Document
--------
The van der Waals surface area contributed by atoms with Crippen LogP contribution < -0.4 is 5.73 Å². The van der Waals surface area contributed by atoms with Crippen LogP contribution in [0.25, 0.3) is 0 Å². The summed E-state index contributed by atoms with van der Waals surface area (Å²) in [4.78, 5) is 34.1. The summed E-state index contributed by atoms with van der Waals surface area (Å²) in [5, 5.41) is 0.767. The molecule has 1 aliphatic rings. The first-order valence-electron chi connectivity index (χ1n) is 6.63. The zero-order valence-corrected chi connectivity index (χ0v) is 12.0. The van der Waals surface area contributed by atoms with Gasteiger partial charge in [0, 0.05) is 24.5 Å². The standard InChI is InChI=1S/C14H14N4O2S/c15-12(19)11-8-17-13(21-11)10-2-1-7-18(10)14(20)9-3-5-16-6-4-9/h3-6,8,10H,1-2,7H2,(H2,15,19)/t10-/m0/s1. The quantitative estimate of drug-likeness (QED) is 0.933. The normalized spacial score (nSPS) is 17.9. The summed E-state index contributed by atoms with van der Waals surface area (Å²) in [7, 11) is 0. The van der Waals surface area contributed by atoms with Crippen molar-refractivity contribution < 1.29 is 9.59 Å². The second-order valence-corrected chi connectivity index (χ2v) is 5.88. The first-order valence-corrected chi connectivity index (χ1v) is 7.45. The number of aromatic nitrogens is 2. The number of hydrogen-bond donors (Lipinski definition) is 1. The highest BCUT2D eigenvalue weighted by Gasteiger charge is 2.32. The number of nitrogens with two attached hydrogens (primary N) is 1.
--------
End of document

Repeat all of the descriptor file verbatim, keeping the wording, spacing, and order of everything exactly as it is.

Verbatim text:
The van der Waals surface area contributed by atoms with Crippen LogP contribution < -0.4 is 5.73 Å². The van der Waals surface area contributed by atoms with Crippen LogP contribution in [0.25, 0.3) is 0 Å². The summed E-state index contributed by atoms with van der Waals surface area (Å²) in [4.78, 5) is 34.1. The summed E-state index contributed by atoms with van der Waals surface area (Å²) in [5, 5.41) is 0.767. The molecule has 1 aliphatic rings. The first-order valence-electron chi connectivity index (χ1n) is 6.63. The zero-order valence-corrected chi connectivity index (χ0v) is 12.0. The van der Waals surface area contributed by atoms with Gasteiger partial charge in [0, 0.05) is 24.5 Å². The standard InChI is InChI=1S/C14H14N4O2S/c15-12(19)11-8-17-13(21-11)10-2-1-7-18(10)14(20)9-3-5-16-6-4-9/h3-6,8,10H,1-2,7H2,(H2,15,19)/t10-/m0/s1. The quantitative estimate of drug-likeness (QED) is 0.933. The normalized spacial score (nSPS) is 17.9. The summed E-state index contributed by atoms with van der Waals surface area (Å²) in [7, 11) is 0. The van der Waals surface area contributed by atoms with Crippen molar-refractivity contribution < 1.29 is 9.59 Å². The second-order valence-corrected chi connectivity index (χ2v) is 5.88. The first-order valence-corrected chi connectivity index (χ1v) is 7.45. The number of aromatic nitrogens is 2. The number of hydrogen-bond donors (Lipinski definition) is 1. The highest BCUT2D eigenvalue weighted by Gasteiger charge is 2.32. The number of nitrogens with two attached hydrogens (primary N) is 1.